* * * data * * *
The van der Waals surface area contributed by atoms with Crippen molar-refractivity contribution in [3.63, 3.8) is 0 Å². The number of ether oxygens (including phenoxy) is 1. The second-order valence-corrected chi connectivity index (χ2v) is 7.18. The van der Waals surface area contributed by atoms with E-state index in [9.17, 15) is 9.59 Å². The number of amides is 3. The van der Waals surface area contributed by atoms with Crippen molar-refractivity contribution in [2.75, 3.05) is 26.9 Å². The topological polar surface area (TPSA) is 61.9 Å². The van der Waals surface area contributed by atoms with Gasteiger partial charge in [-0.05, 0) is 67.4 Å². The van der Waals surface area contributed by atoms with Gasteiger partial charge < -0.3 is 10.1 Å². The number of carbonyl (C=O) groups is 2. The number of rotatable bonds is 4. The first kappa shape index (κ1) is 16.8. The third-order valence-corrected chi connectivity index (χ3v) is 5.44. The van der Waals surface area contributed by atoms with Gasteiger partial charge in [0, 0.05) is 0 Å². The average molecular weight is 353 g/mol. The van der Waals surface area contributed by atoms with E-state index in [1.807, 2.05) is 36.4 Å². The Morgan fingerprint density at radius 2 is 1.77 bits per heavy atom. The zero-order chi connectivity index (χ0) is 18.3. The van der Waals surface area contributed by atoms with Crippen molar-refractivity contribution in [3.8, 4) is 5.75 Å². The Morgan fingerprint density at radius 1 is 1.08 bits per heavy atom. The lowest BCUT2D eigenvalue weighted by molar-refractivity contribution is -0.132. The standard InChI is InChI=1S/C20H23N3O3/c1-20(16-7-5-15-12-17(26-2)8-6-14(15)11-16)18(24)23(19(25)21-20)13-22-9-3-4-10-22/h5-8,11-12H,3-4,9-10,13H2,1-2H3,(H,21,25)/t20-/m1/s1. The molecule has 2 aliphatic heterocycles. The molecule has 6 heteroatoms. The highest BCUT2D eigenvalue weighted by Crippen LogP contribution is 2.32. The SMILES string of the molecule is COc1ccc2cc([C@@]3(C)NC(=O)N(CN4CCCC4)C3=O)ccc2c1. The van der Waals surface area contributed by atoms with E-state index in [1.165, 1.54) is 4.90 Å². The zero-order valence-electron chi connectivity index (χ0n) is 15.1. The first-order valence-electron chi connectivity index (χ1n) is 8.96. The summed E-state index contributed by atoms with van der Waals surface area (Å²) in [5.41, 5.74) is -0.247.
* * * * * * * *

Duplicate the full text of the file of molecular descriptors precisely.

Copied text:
The van der Waals surface area contributed by atoms with Crippen molar-refractivity contribution in [3.63, 3.8) is 0 Å². The number of ether oxygens (including phenoxy) is 1. The second-order valence-corrected chi connectivity index (χ2v) is 7.18. The van der Waals surface area contributed by atoms with E-state index in [9.17, 15) is 9.59 Å². The number of amides is 3. The van der Waals surface area contributed by atoms with Crippen molar-refractivity contribution in [2.75, 3.05) is 26.9 Å². The topological polar surface area (TPSA) is 61.9 Å². The van der Waals surface area contributed by atoms with Gasteiger partial charge in [-0.05, 0) is 67.4 Å². The van der Waals surface area contributed by atoms with Gasteiger partial charge < -0.3 is 10.1 Å². The number of carbonyl (C=O) groups is 2. The number of rotatable bonds is 4. The first kappa shape index (κ1) is 16.8. The third-order valence-corrected chi connectivity index (χ3v) is 5.44. The van der Waals surface area contributed by atoms with Gasteiger partial charge in [0, 0.05) is 0 Å². The average molecular weight is 353 g/mol. The van der Waals surface area contributed by atoms with E-state index in [1.807, 2.05) is 36.4 Å². The Morgan fingerprint density at radius 2 is 1.77 bits per heavy atom. The zero-order chi connectivity index (χ0) is 18.3. The van der Waals surface area contributed by atoms with Crippen molar-refractivity contribution in [3.8, 4) is 5.75 Å². The Morgan fingerprint density at radius 1 is 1.08 bits per heavy atom. The lowest BCUT2D eigenvalue weighted by molar-refractivity contribution is -0.132. The standard InChI is InChI=1S/C20H23N3O3/c1-20(16-7-5-15-12-17(26-2)8-6-14(15)11-16)18(24)23(19(25)21-20)13-22-9-3-4-10-22/h5-8,11-12H,3-4,9-10,13H2,1-2H3,(H,21,25)/t20-/m1/s1. The molecule has 2 aliphatic heterocycles. The molecule has 6 heteroatoms. The highest BCUT2D eigenvalue weighted by Crippen LogP contribution is 2.32. The SMILES string of the molecule is COc1ccc2cc([C@@]3(C)NC(=O)N(CN4CCCC4)C3=O)ccc2c1. The van der Waals surface area contributed by atoms with E-state index in [1.165, 1.54) is 4.90 Å². The zero-order valence-electron chi connectivity index (χ0n) is 15.1. The first-order valence-electron chi connectivity index (χ1n) is 8.96. The summed E-state index contributed by atoms with van der Waals surface area (Å²) in [5.41, 5.74) is -0.247.